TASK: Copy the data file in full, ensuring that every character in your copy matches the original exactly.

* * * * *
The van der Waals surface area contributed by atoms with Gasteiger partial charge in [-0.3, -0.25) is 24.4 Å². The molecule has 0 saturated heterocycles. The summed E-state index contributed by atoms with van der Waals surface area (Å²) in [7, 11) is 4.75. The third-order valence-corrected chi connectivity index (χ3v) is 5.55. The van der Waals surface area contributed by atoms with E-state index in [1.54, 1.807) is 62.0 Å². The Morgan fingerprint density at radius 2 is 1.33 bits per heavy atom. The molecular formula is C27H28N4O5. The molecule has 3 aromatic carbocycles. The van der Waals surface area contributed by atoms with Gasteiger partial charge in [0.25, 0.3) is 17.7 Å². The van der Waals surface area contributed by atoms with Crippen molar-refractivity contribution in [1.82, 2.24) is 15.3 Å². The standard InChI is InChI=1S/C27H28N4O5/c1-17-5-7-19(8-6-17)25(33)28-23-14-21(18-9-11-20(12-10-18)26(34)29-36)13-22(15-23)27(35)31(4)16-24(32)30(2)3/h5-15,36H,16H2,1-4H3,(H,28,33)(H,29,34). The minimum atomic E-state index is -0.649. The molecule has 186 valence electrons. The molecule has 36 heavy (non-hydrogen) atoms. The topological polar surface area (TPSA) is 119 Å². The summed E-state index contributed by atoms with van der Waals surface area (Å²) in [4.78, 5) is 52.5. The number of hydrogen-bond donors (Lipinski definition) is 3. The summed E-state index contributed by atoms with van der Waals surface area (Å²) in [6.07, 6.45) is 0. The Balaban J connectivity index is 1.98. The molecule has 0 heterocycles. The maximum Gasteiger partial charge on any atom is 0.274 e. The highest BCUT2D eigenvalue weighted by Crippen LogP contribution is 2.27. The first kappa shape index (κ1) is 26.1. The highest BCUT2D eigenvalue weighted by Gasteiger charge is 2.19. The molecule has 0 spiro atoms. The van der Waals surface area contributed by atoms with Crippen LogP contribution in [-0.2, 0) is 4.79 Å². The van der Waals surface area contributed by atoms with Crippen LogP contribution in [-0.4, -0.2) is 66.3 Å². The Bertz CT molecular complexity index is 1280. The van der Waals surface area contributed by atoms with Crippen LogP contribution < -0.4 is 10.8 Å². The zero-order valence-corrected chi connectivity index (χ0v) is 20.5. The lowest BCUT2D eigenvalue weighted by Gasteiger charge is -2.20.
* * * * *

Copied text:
The van der Waals surface area contributed by atoms with Gasteiger partial charge in [-0.3, -0.25) is 24.4 Å². The molecule has 0 saturated heterocycles. The summed E-state index contributed by atoms with van der Waals surface area (Å²) in [7, 11) is 4.75. The third-order valence-corrected chi connectivity index (χ3v) is 5.55. The van der Waals surface area contributed by atoms with E-state index in [1.54, 1.807) is 62.0 Å². The Morgan fingerprint density at radius 2 is 1.33 bits per heavy atom. The molecular formula is C27H28N4O5. The molecule has 3 aromatic carbocycles. The van der Waals surface area contributed by atoms with Gasteiger partial charge in [0.25, 0.3) is 17.7 Å². The van der Waals surface area contributed by atoms with Crippen molar-refractivity contribution in [1.82, 2.24) is 15.3 Å². The standard InChI is InChI=1S/C27H28N4O5/c1-17-5-7-19(8-6-17)25(33)28-23-14-21(18-9-11-20(12-10-18)26(34)29-36)13-22(15-23)27(35)31(4)16-24(32)30(2)3/h5-15,36H,16H2,1-4H3,(H,28,33)(H,29,34). The minimum atomic E-state index is -0.649. The molecule has 186 valence electrons. The molecule has 36 heavy (non-hydrogen) atoms. The topological polar surface area (TPSA) is 119 Å². The summed E-state index contributed by atoms with van der Waals surface area (Å²) in [4.78, 5) is 52.5. The number of hydrogen-bond donors (Lipinski definition) is 3. The summed E-state index contributed by atoms with van der Waals surface area (Å²) in [6.07, 6.45) is 0. The Balaban J connectivity index is 1.98. The molecule has 0 heterocycles. The maximum Gasteiger partial charge on any atom is 0.274 e. The highest BCUT2D eigenvalue weighted by Crippen LogP contribution is 2.27. The first kappa shape index (κ1) is 26.1. The highest BCUT2D eigenvalue weighted by Gasteiger charge is 2.19. The molecule has 0 spiro atoms. The van der Waals surface area contributed by atoms with Crippen LogP contribution in [-0.2, 0) is 4.79 Å². The van der Waals surface area contributed by atoms with Crippen LogP contribution in [-0.4, -0.2) is 66.3 Å². The Bertz CT molecular complexity index is 1280. The van der Waals surface area contributed by atoms with Crippen LogP contribution < -0.4 is 10.8 Å². The zero-order valence-corrected chi connectivity index (χ0v) is 20.5. The lowest BCUT2D eigenvalue weighted by Gasteiger charge is -2.20.